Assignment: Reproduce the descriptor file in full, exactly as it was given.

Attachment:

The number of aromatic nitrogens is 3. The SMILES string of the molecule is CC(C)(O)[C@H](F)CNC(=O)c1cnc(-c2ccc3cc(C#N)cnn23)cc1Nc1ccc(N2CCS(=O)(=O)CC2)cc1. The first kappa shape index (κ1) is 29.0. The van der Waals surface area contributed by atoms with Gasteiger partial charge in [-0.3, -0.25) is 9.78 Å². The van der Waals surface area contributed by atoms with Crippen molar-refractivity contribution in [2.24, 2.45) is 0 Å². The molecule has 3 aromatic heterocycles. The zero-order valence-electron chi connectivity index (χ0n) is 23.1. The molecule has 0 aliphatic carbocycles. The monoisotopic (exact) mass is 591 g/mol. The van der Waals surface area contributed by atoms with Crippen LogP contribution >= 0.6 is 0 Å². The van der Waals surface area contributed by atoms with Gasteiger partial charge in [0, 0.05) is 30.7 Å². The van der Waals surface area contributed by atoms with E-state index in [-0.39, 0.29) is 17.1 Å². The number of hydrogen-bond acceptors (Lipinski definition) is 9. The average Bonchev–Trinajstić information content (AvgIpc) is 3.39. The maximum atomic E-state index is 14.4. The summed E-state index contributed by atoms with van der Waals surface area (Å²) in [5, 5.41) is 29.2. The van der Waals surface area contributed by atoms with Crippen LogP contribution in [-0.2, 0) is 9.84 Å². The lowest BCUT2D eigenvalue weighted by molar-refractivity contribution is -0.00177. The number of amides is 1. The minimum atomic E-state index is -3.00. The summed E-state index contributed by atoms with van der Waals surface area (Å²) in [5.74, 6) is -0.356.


The number of aromatic nitrogens is 3. The SMILES string of the molecule is CC(C)(O)[C@H](F)CNC(=O)c1cnc(-c2ccc3cc(C#N)cnn23)cc1Nc1ccc(N2CCS(=O)(=O)CC2)cc1. The first kappa shape index (κ1) is 29.0. The van der Waals surface area contributed by atoms with Gasteiger partial charge in [-0.3, -0.25) is 9.78 Å². The van der Waals surface area contributed by atoms with Crippen molar-refractivity contribution in [2.24, 2.45) is 0 Å². The molecule has 3 aromatic heterocycles. The zero-order valence-electron chi connectivity index (χ0n) is 23.1. The molecule has 0 aliphatic carbocycles. The monoisotopic (exact) mass is 591 g/mol. The van der Waals surface area contributed by atoms with Crippen LogP contribution >= 0.6 is 0 Å². The van der Waals surface area contributed by atoms with Gasteiger partial charge in [0, 0.05) is 30.7 Å². The van der Waals surface area contributed by atoms with E-state index in [-0.39, 0.29) is 17.1 Å². The number of hydrogen-bond acceptors (Lipinski definition) is 9. The average Bonchev–Trinajstić information content (AvgIpc) is 3.39. The maximum atomic E-state index is 14.4. The summed E-state index contributed by atoms with van der Waals surface area (Å²) in [5, 5.41) is 29.2. The van der Waals surface area contributed by atoms with Crippen LogP contribution in [-0.2, 0) is 9.84 Å². The lowest BCUT2D eigenvalue weighted by molar-refractivity contribution is -0.00177. The number of amides is 1. The minimum atomic E-state index is -3.00. The summed E-state index contributed by atoms with van der Waals surface area (Å²) in [5.74, 6) is -0.356.